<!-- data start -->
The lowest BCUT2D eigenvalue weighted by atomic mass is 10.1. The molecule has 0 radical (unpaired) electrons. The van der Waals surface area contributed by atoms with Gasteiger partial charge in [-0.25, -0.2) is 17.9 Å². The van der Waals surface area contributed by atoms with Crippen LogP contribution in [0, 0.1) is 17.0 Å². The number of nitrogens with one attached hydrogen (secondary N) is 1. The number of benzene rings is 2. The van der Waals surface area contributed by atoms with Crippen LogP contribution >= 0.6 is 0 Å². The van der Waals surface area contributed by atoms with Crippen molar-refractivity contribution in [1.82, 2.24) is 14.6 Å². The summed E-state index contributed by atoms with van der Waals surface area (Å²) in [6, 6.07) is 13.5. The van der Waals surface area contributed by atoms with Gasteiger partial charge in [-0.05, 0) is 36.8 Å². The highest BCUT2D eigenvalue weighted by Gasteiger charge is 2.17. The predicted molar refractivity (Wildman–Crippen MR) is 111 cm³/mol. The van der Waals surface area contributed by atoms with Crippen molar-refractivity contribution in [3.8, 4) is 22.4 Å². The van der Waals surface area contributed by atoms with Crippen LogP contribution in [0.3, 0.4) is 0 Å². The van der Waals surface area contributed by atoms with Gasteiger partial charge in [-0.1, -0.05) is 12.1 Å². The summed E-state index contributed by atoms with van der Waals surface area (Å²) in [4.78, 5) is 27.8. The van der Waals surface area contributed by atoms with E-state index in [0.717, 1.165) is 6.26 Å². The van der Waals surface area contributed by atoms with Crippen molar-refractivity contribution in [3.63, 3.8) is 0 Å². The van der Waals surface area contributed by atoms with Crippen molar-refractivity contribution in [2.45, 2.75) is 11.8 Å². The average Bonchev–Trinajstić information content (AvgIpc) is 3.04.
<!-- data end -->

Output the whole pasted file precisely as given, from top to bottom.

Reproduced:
The lowest BCUT2D eigenvalue weighted by atomic mass is 10.1. The molecule has 0 radical (unpaired) electrons. The van der Waals surface area contributed by atoms with Gasteiger partial charge in [-0.25, -0.2) is 17.9 Å². The van der Waals surface area contributed by atoms with Crippen LogP contribution in [0, 0.1) is 17.0 Å². The number of nitrogens with one attached hydrogen (secondary N) is 1. The number of benzene rings is 2. The van der Waals surface area contributed by atoms with Crippen LogP contribution >= 0.6 is 0 Å². The van der Waals surface area contributed by atoms with Crippen molar-refractivity contribution in [1.82, 2.24) is 14.6 Å². The summed E-state index contributed by atoms with van der Waals surface area (Å²) in [6, 6.07) is 13.5. The van der Waals surface area contributed by atoms with Gasteiger partial charge in [-0.05, 0) is 36.8 Å². The highest BCUT2D eigenvalue weighted by Gasteiger charge is 2.17. The predicted molar refractivity (Wildman–Crippen MR) is 111 cm³/mol. The van der Waals surface area contributed by atoms with Crippen molar-refractivity contribution in [3.8, 4) is 22.4 Å². The van der Waals surface area contributed by atoms with Crippen LogP contribution in [0.3, 0.4) is 0 Å². The van der Waals surface area contributed by atoms with Gasteiger partial charge in [-0.1, -0.05) is 12.1 Å². The summed E-state index contributed by atoms with van der Waals surface area (Å²) in [4.78, 5) is 27.8. The van der Waals surface area contributed by atoms with E-state index in [0.717, 1.165) is 6.26 Å². The van der Waals surface area contributed by atoms with Crippen molar-refractivity contribution in [3.63, 3.8) is 0 Å². The van der Waals surface area contributed by atoms with Crippen molar-refractivity contribution in [2.45, 2.75) is 11.8 Å². The average Bonchev–Trinajstić information content (AvgIpc) is 3.04.